The Wisconsin State budget in a macro delevraging environment


Apple iPad 2 starting at only $420

Options are limited for state governments during a deleveraging period throughout the entire developed world. Because states do not have a central bank to manipulate monetary policy in order to stimulate consumer spending and growth, state governments are left with two basic options, cut spending or increase revenues by increasing tax rates. In the climate of the United States increasing revenues by increasing tax rates is a high risk move because of the competitive business environment where companies can easily move their business from state to state in search of the most favorable tax structures. When a state loses the headquarters of a profitable business they lose the tax revenue of the business as well as the tax revenue of the company's employees.

When this macro structure is applied to the state of Wisconsin it is easy to see that Governor Scott Walker and his administration chose the decreased spending option. Walker is attempting to walk the fine line of not eliminating public sector jobs while cutting benefits for jobs that have theoretically been saved.

Choosing to balance the budget via increased contributions from public sector workers was a strategy that the Walker administration knew would cause a tremendous backlash, but a backlash that they could ultimately withstand. They believe the fight needed to be fought eventually. And if the fight is fought and won the victory would carry behind it years of political stability.

Both sides in the Wisconsin debate are demagoguing the issues and demonizing the opponent in a way that is unlikely to create the climate for a level headed discussion. Republicans have demonized state workers as greedy and self centered. What is more likely is that state workers, much like most humans have a sense of self preservation and are fighting cuts that have a real impact on their day to day finances. While Democrats are claiming that increased revenues could solve all of the State's debt problems but it would more likely cause a mass exodus of corporations and businesses that make up a substantial portion of the State's tax base and offer a large percentage of the State's employment opportunities.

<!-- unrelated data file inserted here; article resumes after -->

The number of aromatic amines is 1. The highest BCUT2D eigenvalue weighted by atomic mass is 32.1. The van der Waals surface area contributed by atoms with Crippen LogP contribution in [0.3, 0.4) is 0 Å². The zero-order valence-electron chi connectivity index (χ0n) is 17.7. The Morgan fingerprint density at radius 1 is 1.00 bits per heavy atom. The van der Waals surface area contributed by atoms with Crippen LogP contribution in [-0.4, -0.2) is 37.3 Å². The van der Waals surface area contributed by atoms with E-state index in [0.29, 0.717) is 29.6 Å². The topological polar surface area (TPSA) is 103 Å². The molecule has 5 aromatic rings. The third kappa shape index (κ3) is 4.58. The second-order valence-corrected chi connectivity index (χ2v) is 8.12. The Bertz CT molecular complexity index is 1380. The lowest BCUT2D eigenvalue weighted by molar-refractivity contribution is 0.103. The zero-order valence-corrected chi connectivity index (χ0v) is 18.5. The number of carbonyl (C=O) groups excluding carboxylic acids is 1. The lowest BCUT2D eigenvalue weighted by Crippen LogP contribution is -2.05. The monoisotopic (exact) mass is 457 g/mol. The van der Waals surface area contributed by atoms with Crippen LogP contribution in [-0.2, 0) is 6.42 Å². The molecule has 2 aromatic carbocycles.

The likely outcome in Wisconsin and on a larger scale the country is not a compromise but gridlock, nasty political battles and transfers of power between the left and right during the deleveraging. The result of this political battle much like has already happened to the United States as a whole, is that Wisconsin's credit rating will be downgraded. Therefore it will become more and more expensive for Wisconsin to finance its debt and eventually Wisconsin will go the way of Greece and be forced to live within its means. To be blunt if it reaches that point, the cuts will have to be painful and drastic.

The dirty secret in the budget debate in Wisconsin is that the public debt is not the only problem, yes it is the problem that the State government has the power to directly address, however private sector debt also plays a key role in the deleveraging and it will continue to play out in Wisconsin and around the developed world for the next several years.

Ultimately the blame for the budget imbalance can be laid at the door of the large institutions that created the housing bubble and related mortgage backed securities fraud. Unfortunately there is currently no way to extract funds directly from those banks and inject them into the Wisconsin state budget. Any money coming from Washington is coming from the printing presses and not from lending institutions which only compounds the problem.

Apple iPad 2 starting at only $420

Filed Under: EconomicsFeatured

About the Author: William is a freelance writer based in Milwaukee. His areas of focus include politics and economics.

RSSComments (2)

Leave a Reply | Trackback URL

  1. T B Davis says:

    “Ultimately the blame for the budget imbalance can be laid at the door of the large institutions that created the housing bubble and related mortgage backed securities fraud…” Wow! Does this bozo have a job with one of the public unions or is he an unpaid cheerleader? What nonsense! Has his nose grown an inch or two since he wrote this or perhaps lightning is about to strike?

  2. James says:

    Whose fault is it then TB Davis? Teachers and snowplow drivers and their mansions?

Leave a Reply

  • Contact

    Contact Information:


  • Weekly Newsletter